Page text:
United States District Court, W.D. Virginia, Big Stone Gap Division
KIMBERLY S. MOORE, Plaintiff,
MOUNTAIN STATES HEALTH ALLIANCE, ET AL., Defendants.
Timothy W. McAfee, Timothy W. McAfee, PLLC, Big Stone Gap,
Virginia, for Plaintiff;
Kimberly W. Daniel and Jonathan M. Sumrell, Hancock, Daniel,
Johnson and Nagle, P.C., Glen Allen, Virginia, for Defendant
Norton Community Hospital.
OPINION AND ORDER
P. Jones United States District Judge
action for damages and injunctive relief brought under the
Age Discrimination in Employment Act (“ADEA”), 29
U.S.C. § 621 et seq., and the Civil Rights Act
of 1991, 42 U.S.C. § 1981a, the plaintiff alleges that
she was wrongfully terminated by her employer due to age
discrimination and in retaliation for exercise of her rights.
A defendant, Norton Community Hospital, has moved to dismiss
the retaliation claim and strike the plaintiff's prayer
for punitive damages. Reviewing the plaintiff's allegations
in the light most favorable to her, I conclude that the
defendant's Motion to Dismiss and Motion to Strike must
Complaint alleges the following facts, which I must accept as
true for purposes of deciding the Motion to Dismiss. Bell
Atl. Corp. v. Twombly, 550 U.S. 544, 572 (2007).
plaintiff, Kimberly Moore, was previously employed by Norton
Community Hospital (“the Hospital”) as an
Emergency Department reception clerk. Her employment was
terminated on June 6, 2014. At the time of her termination,
she was fifty-five years old, earned approximately seventeen
dollars per hour, and had been employed with the Hospital for
twenty-three years. She was also nine months away from
qualifying for lifetime health insurance, a retirement
benefit available to long-term employees that would have cost
the defendants over a million dollars to provide. After
terminating Moore's employment, the defendants replaced
her with a younger employee.
was a member of the United Steelworkers Union, and for
approximately twenty years, the terms of her employment with
the Hospital had been governed by a contract negotiated by
the union. Around 2011, the Hospital was acquired by Mountain
States Health Alliance (“Mountain States”).
Mountain States “openly opposed employees that belonged
to the union and discouraged employees from continuing their
association with the union.” (Compl. ¶ 22, ECF No.
1.) Moore, however, refused to withdraw from the union.
or August 2013, Moore's supervisors “began to
harass, bully and emotionally abuse” her on a regular
basis. (Id. at ¶ 25.) They “changed her
job duties and titles without providing proper training or
instructions” and “constantly complain[ed] that
while [her] performance was compliant, they did not like
[her] personality.” (Id.) Moore claims that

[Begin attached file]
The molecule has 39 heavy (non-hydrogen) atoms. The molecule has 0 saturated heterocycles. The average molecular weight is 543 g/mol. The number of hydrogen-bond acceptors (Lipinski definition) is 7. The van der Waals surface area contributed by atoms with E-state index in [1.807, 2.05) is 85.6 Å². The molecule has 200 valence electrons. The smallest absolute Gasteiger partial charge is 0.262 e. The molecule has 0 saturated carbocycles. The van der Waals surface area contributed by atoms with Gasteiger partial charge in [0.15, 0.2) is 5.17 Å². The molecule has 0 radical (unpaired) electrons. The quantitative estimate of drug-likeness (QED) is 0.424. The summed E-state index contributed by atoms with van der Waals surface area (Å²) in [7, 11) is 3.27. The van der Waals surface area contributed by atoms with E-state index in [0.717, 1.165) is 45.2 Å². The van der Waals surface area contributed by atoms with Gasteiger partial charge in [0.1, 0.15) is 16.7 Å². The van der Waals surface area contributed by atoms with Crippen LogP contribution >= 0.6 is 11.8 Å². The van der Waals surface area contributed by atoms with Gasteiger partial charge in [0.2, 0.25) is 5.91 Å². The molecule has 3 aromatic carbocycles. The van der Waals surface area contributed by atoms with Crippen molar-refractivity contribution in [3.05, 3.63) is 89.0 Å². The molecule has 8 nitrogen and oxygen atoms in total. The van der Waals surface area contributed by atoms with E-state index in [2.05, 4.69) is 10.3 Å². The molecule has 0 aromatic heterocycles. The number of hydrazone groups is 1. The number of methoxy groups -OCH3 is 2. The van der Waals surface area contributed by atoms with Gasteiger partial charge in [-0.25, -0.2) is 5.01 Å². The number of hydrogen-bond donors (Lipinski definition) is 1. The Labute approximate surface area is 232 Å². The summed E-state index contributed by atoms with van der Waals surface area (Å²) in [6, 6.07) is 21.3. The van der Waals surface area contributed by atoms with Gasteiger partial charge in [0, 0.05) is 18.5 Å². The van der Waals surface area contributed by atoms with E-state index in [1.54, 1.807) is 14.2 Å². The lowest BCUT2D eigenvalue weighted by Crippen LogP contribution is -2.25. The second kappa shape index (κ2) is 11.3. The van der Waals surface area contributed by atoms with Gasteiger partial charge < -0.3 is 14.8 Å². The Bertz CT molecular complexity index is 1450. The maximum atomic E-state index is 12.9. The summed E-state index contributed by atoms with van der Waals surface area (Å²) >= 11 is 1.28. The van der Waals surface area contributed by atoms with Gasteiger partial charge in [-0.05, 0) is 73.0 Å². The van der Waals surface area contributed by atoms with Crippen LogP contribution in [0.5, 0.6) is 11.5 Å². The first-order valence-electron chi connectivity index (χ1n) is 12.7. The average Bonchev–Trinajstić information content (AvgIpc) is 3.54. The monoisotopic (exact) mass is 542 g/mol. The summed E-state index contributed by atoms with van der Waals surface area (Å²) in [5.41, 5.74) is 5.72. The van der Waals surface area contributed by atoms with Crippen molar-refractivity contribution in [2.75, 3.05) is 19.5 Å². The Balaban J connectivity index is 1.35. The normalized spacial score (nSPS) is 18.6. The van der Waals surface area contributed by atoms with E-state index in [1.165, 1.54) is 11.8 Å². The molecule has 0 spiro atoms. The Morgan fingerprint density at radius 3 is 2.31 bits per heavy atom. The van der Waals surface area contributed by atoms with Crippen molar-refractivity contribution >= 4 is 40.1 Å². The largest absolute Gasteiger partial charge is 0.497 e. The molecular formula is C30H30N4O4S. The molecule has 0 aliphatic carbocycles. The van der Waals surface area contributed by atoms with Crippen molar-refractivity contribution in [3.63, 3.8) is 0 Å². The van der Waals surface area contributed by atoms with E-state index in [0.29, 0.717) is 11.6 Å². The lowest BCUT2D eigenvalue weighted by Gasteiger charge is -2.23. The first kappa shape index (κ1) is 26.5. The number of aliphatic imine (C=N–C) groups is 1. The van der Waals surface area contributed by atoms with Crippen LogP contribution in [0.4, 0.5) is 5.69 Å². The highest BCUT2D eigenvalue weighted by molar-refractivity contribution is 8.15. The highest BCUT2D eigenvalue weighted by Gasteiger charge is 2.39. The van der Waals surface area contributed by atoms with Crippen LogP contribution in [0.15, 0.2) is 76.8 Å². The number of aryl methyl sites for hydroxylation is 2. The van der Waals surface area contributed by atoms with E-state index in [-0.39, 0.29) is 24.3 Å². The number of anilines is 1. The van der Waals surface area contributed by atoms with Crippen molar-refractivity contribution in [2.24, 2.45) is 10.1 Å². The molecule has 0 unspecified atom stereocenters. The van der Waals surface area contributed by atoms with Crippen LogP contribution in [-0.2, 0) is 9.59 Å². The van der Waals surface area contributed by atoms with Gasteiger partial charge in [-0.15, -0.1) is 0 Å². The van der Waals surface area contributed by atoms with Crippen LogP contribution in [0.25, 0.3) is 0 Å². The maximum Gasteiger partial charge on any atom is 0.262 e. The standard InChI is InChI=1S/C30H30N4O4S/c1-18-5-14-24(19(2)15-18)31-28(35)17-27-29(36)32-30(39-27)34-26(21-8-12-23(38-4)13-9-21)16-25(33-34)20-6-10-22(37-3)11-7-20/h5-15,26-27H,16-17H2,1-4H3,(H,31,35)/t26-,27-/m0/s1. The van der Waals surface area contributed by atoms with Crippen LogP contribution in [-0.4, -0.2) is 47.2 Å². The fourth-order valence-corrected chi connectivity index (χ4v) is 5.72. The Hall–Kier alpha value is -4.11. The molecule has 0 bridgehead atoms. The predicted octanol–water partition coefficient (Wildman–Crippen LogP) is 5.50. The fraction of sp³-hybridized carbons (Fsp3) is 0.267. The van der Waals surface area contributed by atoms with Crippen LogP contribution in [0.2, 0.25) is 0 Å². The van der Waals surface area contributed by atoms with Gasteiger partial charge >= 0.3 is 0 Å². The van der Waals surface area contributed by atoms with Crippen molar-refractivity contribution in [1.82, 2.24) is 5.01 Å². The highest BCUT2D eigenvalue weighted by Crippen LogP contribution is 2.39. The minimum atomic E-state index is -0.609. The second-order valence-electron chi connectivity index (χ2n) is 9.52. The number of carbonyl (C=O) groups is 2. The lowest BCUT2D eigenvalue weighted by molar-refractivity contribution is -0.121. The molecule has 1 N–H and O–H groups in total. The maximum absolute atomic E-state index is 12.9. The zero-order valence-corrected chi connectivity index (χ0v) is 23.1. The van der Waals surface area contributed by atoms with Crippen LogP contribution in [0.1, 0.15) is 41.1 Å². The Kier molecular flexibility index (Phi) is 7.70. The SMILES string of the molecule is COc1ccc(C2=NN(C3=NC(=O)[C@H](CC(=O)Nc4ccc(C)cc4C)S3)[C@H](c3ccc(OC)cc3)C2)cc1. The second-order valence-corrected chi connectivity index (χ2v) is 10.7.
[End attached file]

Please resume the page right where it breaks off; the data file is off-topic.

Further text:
she was forced to “endure daily criticisms” and
“attend counseling, ” despite her “more
than satisfactory” job performance. (Id. at
¶¶ 16, 26-27.) She alleges that she “became a
target of harassment and abuse” because the defendants
“hope[d] that she would quit and forfeit the rate of
pay and retirement benefits” to which she was entitled.
(Id. at ¶ 28.) At some point, she filed a
grievance against her supervisors in accordance with the
terms of the union contract.
has asserted two claims against the defendants under the
ADEA: (1) age discrimination and (2) retaliation for filing
the grievance. She seeks injunctive relief, compensatory
damages, and punitive damages under the ADEA and the Civil
Rights Act of 1991.
Hospital moves to dismiss Moore's retaliation claim for
failure to state a claim upon which relief can be granted. It
argues that the Complaint fails to properly allege that Moore
“engaged in activities protected by the ADEA.”
(Def's. Mot. to Partially Dismiss 1, ECF No. 5.) The
defendant also moves to strike Moore's prayer for
punitive damages on the ground that “the ADEA does not
provide for such relief.” (Def's. Mot. to Strike 1,
ECF No. 6.) I consider each motion in turn.
Motion to Dismiss.
survive a motion to dismiss, a complaint must contain
sufficient factual matter, accepted as true, to ‘state
a claim to relief that is plausible on its face.'”
Ashcroft v. Iqbal, 556 U.S. 662, 678 (2009) (quoting
Twombly, 550 U.S. at 570). “A claim has facial
plausibility when the plaintiff pleads factual content that
allows the court to draw the reasonable inference that the
defendant is liable for the misconduct alleged.”
Id. at 678 (citing Twombly, 550 U.S. at
ruling on a motion to dismiss, the court must accept as true
all of the factual allegations contained in the complaint,
Twombly, 550 U.S. at 572, and it must view those
facts in the light most favorable to the plaintiff.
Christopher v. Harbury, 536 U.S. 403, 406 (2002).
However, “[t]hreadbare recitals of the elements of a
cause of action, supported by mere conclusory statements, do
not suffice.” Iqbal, 556 U.S. at 678 (citing
Twombly, 550 U.S. at 555). The complaint's